In my blog on the history of tracklocross, I managed to forget something. Something that I really shouldn’t have as I used to spend hours perusing their blog. I forgot about 63xc. 63xc was named after their preferred gear inches option for riding offroad. That should give you enough of an idea about the site.
We should probably also state that these folks were more into using mountain bikes or converted tourers. They were using these bikes for larger tyre clearance, and possibly a little bit more practicality than running a pure track frame offroad.
The site, like Sheldon Browns, is a repository of knowledge.Like Sheldon’s sit it was also born of a shop, in the case Sorted Cycles. Like Sheldon’s site, it was a place for the bike nerds to gather together. If you’ve ever wanted to turn a 22 tooth granny ring into a fixed cog well, this is the place for you. What I should point out is that the site was short-lived and made it to 5 years. It only lived between 2002 and 2007.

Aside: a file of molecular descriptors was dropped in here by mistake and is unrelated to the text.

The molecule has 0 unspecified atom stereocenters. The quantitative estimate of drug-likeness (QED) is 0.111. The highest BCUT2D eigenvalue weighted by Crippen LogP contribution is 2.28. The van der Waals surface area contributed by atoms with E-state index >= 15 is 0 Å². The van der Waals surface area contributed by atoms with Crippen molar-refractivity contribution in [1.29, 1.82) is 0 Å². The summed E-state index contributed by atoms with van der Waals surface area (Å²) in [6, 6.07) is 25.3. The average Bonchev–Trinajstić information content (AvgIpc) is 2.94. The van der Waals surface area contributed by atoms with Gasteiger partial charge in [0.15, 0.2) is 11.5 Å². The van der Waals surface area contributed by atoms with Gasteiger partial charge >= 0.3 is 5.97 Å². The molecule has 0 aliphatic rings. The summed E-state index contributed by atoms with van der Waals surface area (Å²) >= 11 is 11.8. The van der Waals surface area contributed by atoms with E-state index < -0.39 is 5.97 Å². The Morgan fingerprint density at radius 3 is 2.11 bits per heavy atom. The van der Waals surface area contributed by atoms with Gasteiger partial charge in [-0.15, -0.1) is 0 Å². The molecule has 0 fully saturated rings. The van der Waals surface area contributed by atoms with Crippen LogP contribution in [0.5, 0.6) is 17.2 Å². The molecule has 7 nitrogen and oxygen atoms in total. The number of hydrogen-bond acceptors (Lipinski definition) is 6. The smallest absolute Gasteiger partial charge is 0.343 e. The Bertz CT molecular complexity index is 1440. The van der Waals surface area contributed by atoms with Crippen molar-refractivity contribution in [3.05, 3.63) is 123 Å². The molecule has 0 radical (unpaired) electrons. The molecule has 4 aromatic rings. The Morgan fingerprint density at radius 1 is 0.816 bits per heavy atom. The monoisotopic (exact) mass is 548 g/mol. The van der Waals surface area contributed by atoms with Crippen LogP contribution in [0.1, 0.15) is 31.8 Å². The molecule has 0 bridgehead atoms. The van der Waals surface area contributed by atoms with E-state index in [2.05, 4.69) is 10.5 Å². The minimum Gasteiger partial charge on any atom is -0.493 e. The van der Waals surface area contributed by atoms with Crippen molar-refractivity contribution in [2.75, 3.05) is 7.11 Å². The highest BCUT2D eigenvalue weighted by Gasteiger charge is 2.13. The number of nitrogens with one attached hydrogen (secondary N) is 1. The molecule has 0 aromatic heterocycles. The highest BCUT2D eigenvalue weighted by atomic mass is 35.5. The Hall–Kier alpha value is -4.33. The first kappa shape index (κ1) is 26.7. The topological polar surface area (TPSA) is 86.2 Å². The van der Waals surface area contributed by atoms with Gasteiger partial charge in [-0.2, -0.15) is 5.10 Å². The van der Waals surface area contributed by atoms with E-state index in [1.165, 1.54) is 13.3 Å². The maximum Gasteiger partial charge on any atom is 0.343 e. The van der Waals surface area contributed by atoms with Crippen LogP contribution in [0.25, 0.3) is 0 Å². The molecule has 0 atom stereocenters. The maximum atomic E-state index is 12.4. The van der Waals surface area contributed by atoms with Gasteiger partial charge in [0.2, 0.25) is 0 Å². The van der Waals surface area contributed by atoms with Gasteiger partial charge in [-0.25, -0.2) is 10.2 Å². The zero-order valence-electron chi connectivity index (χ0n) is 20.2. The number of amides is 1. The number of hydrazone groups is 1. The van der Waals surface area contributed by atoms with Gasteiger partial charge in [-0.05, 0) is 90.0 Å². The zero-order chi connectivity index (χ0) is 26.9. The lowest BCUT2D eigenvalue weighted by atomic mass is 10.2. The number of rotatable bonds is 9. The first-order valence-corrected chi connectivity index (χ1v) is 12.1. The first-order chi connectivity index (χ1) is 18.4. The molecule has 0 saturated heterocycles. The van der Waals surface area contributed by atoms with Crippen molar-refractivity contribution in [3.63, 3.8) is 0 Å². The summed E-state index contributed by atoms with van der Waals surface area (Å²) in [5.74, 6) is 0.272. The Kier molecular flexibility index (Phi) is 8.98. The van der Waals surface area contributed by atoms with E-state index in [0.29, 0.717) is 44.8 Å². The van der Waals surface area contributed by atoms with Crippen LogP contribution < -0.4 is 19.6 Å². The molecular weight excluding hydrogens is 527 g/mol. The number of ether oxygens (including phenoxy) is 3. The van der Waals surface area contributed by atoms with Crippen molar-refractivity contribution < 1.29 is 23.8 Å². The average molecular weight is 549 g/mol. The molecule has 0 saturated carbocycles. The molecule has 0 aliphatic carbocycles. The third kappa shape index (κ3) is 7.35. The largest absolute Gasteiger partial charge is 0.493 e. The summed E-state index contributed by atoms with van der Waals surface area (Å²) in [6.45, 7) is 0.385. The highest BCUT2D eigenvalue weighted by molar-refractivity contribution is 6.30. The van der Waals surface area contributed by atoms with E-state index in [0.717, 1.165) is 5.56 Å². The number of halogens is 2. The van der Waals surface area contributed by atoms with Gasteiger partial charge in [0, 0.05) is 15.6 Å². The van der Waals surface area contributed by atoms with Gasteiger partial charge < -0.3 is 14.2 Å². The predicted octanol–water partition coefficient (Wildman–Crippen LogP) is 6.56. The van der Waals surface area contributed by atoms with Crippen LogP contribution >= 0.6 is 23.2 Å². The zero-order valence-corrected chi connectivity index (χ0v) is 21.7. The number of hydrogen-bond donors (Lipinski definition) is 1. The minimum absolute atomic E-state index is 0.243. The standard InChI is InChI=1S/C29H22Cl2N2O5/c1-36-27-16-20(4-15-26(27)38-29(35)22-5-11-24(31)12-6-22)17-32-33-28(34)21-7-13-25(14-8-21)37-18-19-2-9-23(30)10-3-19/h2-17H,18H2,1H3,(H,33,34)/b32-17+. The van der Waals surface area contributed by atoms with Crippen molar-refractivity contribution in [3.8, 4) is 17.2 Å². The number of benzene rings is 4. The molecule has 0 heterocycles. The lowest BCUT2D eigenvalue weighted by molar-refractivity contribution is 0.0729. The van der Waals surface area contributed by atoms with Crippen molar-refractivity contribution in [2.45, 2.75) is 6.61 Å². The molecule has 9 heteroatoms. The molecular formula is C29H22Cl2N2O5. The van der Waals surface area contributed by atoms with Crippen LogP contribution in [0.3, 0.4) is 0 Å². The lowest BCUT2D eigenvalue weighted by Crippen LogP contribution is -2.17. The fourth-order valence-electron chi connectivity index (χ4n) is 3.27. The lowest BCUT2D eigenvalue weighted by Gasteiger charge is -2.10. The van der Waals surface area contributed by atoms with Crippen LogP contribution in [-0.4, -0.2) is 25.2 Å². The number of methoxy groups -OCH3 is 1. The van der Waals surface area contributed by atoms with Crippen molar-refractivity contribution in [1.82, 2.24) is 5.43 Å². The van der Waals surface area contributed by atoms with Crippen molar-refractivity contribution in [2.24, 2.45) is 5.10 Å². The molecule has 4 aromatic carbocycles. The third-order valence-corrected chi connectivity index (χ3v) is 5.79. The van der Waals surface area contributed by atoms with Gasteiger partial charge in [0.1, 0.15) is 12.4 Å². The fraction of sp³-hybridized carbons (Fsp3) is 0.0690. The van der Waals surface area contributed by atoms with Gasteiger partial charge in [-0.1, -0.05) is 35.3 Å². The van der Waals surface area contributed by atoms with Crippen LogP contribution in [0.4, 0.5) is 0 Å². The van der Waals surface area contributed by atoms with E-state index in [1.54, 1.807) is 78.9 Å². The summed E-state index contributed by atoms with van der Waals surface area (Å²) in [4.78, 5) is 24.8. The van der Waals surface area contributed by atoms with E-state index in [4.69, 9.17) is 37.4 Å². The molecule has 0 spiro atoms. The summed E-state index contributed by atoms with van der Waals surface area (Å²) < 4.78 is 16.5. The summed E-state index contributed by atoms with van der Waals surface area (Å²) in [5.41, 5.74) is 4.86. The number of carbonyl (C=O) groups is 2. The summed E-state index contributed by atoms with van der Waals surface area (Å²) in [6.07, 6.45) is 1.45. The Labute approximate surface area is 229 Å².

A lovely bit is explaining how to use a disc rotor to help make an ISO cog. I love ISO cogs as a way to go fixed. The good news I’m currently testing some ISO cogs that hopefully later in the year I’ll be able to put on sale (shameless self-promotion).
63xc.com became so popular that it eventually had 100,000 readers for every issue. 63xc.com was published as a magazine-style site and was updated by issue rather than when they struck a new blog idea.
It had a list of contributors that contained the cream of the top of bike nerdery. You had Andy Corson (Surly Bikes), Robin Mather, Charlie the Bike Monger, and most importantly Matt Chester, at the top of his powers before it all went wrong.
Honestly, it is a great site and much broader than your usual fixed gear site and is worth a peruse, especially if you want to see how people had to tinker in the past.